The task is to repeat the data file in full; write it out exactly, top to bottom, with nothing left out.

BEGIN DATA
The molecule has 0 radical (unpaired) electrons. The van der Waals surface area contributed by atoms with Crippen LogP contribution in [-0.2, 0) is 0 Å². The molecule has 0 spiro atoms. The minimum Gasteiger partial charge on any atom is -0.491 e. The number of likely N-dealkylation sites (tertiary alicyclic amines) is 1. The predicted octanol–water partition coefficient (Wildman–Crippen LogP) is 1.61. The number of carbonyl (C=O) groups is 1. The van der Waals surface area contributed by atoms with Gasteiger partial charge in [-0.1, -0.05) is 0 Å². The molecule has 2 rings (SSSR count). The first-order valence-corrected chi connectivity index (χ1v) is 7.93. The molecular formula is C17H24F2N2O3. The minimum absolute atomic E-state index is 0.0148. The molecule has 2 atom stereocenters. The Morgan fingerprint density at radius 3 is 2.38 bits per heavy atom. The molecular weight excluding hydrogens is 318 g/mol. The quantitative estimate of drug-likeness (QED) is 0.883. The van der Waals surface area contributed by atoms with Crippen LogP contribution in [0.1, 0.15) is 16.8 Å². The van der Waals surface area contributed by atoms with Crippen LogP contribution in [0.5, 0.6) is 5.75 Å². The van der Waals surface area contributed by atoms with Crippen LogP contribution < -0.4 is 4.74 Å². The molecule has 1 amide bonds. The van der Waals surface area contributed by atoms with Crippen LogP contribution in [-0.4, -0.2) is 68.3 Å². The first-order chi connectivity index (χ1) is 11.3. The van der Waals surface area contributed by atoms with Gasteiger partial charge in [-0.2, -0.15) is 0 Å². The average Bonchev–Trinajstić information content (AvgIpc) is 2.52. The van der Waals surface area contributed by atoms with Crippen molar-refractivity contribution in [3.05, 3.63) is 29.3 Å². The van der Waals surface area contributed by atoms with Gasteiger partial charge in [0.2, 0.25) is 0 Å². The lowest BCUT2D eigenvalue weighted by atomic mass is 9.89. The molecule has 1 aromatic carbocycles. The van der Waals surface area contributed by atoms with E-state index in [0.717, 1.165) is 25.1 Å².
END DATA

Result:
The molecule has 0 radical (unpaired) electrons. The van der Waals surface area contributed by atoms with Crippen LogP contribution in [-0.2, 0) is 0 Å². The molecule has 0 spiro atoms. The minimum Gasteiger partial charge on any atom is -0.491 e. The number of likely N-dealkylation sites (tertiary alicyclic amines) is 1. The predicted octanol–water partition coefficient (Wildman–Crippen LogP) is 1.61. The number of carbonyl (C=O) groups is 1. The van der Waals surface area contributed by atoms with Gasteiger partial charge in [-0.1, -0.05) is 0 Å². The molecule has 2 rings (SSSR count). The first-order valence-corrected chi connectivity index (χ1v) is 7.93. The molecular formula is C17H24F2N2O3. The minimum absolute atomic E-state index is 0.0148. The molecule has 2 atom stereocenters. The Morgan fingerprint density at radius 3 is 2.38 bits per heavy atom. The molecular weight excluding hydrogens is 318 g/mol. The quantitative estimate of drug-likeness (QED) is 0.883. The van der Waals surface area contributed by atoms with Crippen LogP contribution in [0.1, 0.15) is 16.8 Å². The van der Waals surface area contributed by atoms with Crippen LogP contribution in [0.5, 0.6) is 5.75 Å². The van der Waals surface area contributed by atoms with Crippen LogP contribution < -0.4 is 4.74 Å². The molecule has 1 amide bonds. The van der Waals surface area contributed by atoms with Crippen LogP contribution in [-0.4, -0.2) is 68.3 Å². The first-order chi connectivity index (χ1) is 11.3. The van der Waals surface area contributed by atoms with Gasteiger partial charge in [-0.2, -0.15) is 0 Å². The average Bonchev–Trinajstić information content (AvgIpc) is 2.52. The van der Waals surface area contributed by atoms with Crippen molar-refractivity contribution in [3.05, 3.63) is 29.3 Å². The van der Waals surface area contributed by atoms with Gasteiger partial charge in [0.2, 0.25) is 0 Å². The lowest BCUT2D eigenvalue weighted by atomic mass is 9.89. The molecule has 1 aromatic carbocycles. The van der Waals surface area contributed by atoms with E-state index in [0.717, 1.165) is 25.1 Å².